High School Tennis Should Mirror College

Discussion in 'Junior League & Tournament Talk' started by Mitch Bridge, Nov 4, 2012.

  1. Mitch Bridge

    Mitch Bridge Rookie

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    Why doesn't HS Tennis just copy college tennis? This is the biggest killer of American tennis! Our high school teams are too big, and our tennis athletes don't get any credibility at school because the lower level varsity players aren't varsity-level athletes. If there were 6 players on varsity, all playing doubles and singles, the competition would be fearce. Instead, the lowest varsity spots are taken by new tennis players who haven't put in the work and probably got cut from another sport and found it easy to letter in tennis.

    If we want our better athletes to pick up tennis, there better be some respect from non-tennis athletes to the tennis athletes, or they will choose a different sport like they are doing now. When a player makes varsity golf everyone knows that that kid is good at golf. Not so with tennis! With six spots all kids will be pressured into taking it seriously all year like all of the other sports. The one guy will want to stay on top. The two and three will be chasing the one spot. The four-six spots will want to make varsity and the top jv will be vying for varsity, etc.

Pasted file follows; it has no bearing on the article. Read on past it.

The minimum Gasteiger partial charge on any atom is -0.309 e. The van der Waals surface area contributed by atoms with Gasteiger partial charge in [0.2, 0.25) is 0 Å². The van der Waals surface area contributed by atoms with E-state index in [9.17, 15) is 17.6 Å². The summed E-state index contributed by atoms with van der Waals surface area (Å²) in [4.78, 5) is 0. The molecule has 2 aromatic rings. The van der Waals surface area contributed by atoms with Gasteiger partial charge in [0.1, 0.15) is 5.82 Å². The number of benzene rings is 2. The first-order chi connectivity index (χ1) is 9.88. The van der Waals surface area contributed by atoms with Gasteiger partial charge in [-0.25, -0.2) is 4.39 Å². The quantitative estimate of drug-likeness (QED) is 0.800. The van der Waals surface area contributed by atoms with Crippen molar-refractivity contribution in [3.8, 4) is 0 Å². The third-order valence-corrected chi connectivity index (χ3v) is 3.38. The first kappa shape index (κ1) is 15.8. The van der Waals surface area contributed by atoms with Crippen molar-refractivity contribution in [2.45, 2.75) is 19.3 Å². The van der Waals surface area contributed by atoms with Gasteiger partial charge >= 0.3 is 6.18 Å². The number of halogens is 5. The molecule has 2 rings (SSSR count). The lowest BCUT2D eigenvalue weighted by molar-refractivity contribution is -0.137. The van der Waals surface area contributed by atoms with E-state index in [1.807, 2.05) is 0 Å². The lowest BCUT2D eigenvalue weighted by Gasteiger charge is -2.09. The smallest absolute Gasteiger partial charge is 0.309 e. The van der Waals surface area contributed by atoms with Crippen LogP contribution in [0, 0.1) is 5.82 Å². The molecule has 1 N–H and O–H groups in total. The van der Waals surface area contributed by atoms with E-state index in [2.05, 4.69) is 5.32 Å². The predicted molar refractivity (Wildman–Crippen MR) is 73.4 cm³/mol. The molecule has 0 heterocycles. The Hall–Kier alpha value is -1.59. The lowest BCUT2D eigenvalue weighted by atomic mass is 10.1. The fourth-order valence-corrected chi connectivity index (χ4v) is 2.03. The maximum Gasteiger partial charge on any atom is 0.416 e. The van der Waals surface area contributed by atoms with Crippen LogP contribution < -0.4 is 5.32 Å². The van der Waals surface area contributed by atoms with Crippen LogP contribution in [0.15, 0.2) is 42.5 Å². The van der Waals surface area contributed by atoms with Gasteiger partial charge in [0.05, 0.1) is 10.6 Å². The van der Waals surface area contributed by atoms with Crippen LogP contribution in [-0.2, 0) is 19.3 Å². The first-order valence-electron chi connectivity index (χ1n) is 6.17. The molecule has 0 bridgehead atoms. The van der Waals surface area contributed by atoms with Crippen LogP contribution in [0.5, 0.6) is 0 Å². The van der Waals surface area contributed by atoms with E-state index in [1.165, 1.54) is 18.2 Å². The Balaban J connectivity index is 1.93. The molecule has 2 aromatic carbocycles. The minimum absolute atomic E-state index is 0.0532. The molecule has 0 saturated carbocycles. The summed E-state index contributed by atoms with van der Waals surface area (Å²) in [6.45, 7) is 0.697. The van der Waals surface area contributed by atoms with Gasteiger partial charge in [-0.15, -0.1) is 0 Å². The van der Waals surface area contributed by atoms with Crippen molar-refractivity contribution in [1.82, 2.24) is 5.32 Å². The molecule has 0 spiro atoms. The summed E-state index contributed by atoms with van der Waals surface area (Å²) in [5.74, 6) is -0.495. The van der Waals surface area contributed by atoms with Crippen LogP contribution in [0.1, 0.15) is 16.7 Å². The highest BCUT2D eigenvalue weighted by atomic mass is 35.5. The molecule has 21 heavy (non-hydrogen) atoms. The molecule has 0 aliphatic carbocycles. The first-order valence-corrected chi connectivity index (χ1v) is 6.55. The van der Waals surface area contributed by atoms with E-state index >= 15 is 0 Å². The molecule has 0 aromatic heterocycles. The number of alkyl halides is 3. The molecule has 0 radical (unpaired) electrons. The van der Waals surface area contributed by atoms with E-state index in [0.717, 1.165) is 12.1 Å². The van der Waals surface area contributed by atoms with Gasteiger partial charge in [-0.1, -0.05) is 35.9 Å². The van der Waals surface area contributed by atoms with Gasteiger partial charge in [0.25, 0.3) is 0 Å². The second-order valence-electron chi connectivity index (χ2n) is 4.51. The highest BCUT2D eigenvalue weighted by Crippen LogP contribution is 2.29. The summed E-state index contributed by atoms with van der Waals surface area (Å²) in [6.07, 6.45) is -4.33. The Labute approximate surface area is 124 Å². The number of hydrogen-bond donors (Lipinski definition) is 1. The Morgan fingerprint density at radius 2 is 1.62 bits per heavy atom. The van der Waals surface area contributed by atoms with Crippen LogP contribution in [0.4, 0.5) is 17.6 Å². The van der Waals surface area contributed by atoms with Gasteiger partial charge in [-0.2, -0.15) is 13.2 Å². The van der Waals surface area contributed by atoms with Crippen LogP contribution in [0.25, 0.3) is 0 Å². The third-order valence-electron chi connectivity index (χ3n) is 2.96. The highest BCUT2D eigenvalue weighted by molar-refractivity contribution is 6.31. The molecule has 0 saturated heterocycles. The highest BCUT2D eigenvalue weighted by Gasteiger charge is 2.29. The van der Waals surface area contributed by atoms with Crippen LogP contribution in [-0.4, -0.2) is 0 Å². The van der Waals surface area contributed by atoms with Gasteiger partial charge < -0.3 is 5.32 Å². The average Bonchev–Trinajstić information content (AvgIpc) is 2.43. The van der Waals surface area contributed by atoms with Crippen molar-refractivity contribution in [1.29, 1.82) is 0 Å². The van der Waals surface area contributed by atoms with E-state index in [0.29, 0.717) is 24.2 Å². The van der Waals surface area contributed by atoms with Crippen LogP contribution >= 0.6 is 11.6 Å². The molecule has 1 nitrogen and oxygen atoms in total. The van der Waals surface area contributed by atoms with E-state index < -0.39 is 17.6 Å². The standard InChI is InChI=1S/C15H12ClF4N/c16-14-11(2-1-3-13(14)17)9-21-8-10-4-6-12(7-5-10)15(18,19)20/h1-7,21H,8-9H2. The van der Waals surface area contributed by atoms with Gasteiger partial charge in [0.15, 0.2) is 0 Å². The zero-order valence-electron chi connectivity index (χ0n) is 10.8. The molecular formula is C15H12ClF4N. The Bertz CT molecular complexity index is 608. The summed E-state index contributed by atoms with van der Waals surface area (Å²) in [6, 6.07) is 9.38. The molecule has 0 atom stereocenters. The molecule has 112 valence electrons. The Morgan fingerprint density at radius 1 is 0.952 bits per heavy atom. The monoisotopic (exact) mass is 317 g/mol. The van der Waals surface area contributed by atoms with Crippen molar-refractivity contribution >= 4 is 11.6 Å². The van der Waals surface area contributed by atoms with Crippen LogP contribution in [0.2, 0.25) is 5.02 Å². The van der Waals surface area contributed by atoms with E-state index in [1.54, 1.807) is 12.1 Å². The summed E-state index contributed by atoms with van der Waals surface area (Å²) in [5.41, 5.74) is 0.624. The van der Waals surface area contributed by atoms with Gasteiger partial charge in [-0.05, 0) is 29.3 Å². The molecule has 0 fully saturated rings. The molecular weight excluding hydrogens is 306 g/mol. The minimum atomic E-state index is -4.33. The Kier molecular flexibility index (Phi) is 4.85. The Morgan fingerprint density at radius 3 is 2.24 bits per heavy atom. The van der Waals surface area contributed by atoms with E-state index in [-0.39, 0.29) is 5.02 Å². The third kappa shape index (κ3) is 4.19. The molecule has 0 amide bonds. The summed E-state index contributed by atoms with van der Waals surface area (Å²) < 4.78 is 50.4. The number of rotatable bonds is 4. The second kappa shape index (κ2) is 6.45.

Pressurization is the key to motivation. Right now the singles kids(3) in California are motivated, but the doubles players are less motivated(6). Also, kids will develop better skills playing singles and doubles and they would have better match-ups playing matches in their own slots.

    Participation is a weak argument for the current structure. There could be as many JV and Frosh/Soph teams as needed to satisfy all players that try out. This will make the JV and Frosh/Soph schedules much more competitive and interesting. Right now JV is like a death sentence to most tennis careers. Put the kid in a format with only a few good matches and he will lose respect for the sport and not gain valuable experience to move up the food chain.

    A six man team could use one or two courts for practice, so lack of courts a problem either. There are courts everywhere. Night practice at local facilities is ok as well.

    Our tennis athletes need to be respected high school athletes among their peers at school to feel like they are a vital part of the athletic high school landscape. Only when this happens will more top athletes pick up this difficult but awesome sport!
     
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  2. InspectorRacquet

    InspectorRacquet Semi-Pro